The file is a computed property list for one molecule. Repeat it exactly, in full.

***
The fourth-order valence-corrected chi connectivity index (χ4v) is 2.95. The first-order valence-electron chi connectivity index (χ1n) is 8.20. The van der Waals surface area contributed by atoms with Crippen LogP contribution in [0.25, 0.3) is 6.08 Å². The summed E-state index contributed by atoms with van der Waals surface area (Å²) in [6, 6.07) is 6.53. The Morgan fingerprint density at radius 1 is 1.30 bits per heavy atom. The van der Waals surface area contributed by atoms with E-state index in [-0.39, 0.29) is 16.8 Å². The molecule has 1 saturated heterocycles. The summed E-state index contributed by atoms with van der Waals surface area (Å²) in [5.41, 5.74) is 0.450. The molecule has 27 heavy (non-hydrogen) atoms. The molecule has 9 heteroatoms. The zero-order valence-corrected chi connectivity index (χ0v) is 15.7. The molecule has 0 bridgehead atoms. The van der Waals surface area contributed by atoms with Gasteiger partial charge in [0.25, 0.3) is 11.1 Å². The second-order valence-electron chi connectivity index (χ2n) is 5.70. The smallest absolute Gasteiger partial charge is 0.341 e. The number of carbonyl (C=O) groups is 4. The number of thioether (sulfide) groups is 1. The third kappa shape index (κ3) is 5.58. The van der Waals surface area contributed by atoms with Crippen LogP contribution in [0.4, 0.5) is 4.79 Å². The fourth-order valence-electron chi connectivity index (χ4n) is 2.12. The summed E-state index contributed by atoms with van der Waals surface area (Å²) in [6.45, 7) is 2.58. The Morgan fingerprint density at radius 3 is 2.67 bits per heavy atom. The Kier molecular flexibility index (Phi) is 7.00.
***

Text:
The fourth-order valence-corrected chi connectivity index (χ4v) is 2.95. The first-order valence-electron chi connectivity index (χ1n) is 8.20. The van der Waals surface area contributed by atoms with Crippen LogP contribution in [0.25, 0.3) is 6.08 Å². The summed E-state index contributed by atoms with van der Waals surface area (Å²) in [6, 6.07) is 6.53. The Morgan fingerprint density at radius 1 is 1.30 bits per heavy atom. The van der Waals surface area contributed by atoms with E-state index in [-0.39, 0.29) is 16.8 Å². The molecule has 1 saturated heterocycles. The summed E-state index contributed by atoms with van der Waals surface area (Å²) in [5.41, 5.74) is 0.450. The molecule has 27 heavy (non-hydrogen) atoms. The molecule has 9 heteroatoms. The zero-order valence-corrected chi connectivity index (χ0v) is 15.7. The molecule has 0 bridgehead atoms. The van der Waals surface area contributed by atoms with Gasteiger partial charge in [0.25, 0.3) is 11.1 Å². The second-order valence-electron chi connectivity index (χ2n) is 5.70. The smallest absolute Gasteiger partial charge is 0.341 e. The number of carbonyl (C=O) groups is 4. The number of thioether (sulfide) groups is 1. The third kappa shape index (κ3) is 5.58. The van der Waals surface area contributed by atoms with Crippen LogP contribution in [0.4, 0.5) is 4.79 Å². The fourth-order valence-electron chi connectivity index (χ4n) is 2.12. The summed E-state index contributed by atoms with van der Waals surface area (Å²) in [6.45, 7) is 2.58. The Morgan fingerprint density at radius 3 is 2.67 bits per heavy atom. The Kier molecular flexibility index (Phi) is 7.00.